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|Title:||Prevalence of protective antibody against measles in HIV-infected children with immune recovery after highly active antiretroviral therapy|
|Keywords:||Immunology and Microbiology|
|Abstract:||Objectives: This study was conducted to determine the prevalence of measles-protective antibody in HIV-infected children with immune recovery after highly active antiretroviral therapy (HAART). Methods: Ninety-six HIV-infected children were enrolled in the study. Their mean age was 9.7±2.6 years, 47% were boys, and 47% were in Centers for Disease Control and Prevention (CDC) clinical category C. All participants had been treated with HAART until they achieved a CD4 cell percentage ≥15%. Three children with a history of clinical measles infection were not included in the data analysis. Results: Only 39 out of 93 children (42%) had a measles-protective antibody level, defined as an anti-measles immunoglobulin G (IgG) level ≥320mIU/mL. There was no significant difference between the groups with and without protective levels of measles antibody in gender, clinical category, age at which HAART was started, duration of severe immune suppression, CD4 cell count and percentage, or plasma HIV RNA level before and after HAART. Conclusions: We conclude that, despite a history of measles immunization and evidence of immune reconstitution after HAART, many healthy HIV-infected children are still susceptible to measles. © 2006 British HIV Association.|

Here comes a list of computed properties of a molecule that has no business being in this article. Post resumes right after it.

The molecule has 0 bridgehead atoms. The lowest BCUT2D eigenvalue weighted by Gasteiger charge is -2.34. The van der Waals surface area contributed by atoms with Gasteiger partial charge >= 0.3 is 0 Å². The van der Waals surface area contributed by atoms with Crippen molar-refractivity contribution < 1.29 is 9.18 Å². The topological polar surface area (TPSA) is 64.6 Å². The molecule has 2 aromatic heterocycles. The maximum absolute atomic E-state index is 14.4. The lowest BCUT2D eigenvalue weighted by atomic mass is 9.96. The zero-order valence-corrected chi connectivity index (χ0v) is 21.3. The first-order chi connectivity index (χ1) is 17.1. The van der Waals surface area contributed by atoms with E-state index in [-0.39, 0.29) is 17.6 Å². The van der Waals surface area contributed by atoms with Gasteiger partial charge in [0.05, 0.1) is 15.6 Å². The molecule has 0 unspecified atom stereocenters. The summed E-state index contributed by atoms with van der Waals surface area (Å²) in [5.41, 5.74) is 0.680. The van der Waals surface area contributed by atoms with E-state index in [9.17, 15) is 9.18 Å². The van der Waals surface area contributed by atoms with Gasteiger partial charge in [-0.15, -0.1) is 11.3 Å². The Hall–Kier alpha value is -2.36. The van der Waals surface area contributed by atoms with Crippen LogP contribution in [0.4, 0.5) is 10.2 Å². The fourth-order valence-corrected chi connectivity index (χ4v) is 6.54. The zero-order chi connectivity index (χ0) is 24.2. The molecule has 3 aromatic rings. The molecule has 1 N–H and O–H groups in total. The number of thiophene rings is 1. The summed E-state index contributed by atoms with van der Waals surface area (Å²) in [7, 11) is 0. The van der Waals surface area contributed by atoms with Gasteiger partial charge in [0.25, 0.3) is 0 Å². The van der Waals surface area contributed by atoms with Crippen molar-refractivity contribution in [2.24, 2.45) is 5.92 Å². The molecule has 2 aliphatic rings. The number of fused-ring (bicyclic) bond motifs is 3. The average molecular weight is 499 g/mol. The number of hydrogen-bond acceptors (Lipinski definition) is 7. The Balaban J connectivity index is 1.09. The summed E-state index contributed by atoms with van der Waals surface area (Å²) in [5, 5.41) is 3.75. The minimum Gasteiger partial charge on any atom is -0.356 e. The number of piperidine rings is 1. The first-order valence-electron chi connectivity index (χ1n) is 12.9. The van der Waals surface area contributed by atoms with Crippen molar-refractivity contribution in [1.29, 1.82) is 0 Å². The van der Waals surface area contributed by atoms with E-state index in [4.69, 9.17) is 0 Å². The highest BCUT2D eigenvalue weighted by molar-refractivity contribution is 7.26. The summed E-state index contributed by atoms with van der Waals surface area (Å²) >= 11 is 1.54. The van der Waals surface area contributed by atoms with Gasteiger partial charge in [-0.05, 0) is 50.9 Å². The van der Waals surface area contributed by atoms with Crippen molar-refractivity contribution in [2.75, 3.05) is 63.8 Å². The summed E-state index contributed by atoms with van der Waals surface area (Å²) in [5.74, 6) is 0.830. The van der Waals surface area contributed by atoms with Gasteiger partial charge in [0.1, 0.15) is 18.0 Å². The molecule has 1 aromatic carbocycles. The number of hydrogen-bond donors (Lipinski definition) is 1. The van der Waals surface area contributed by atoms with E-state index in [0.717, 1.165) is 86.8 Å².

|Appears in Collections:||CMUL: Journal Articles|
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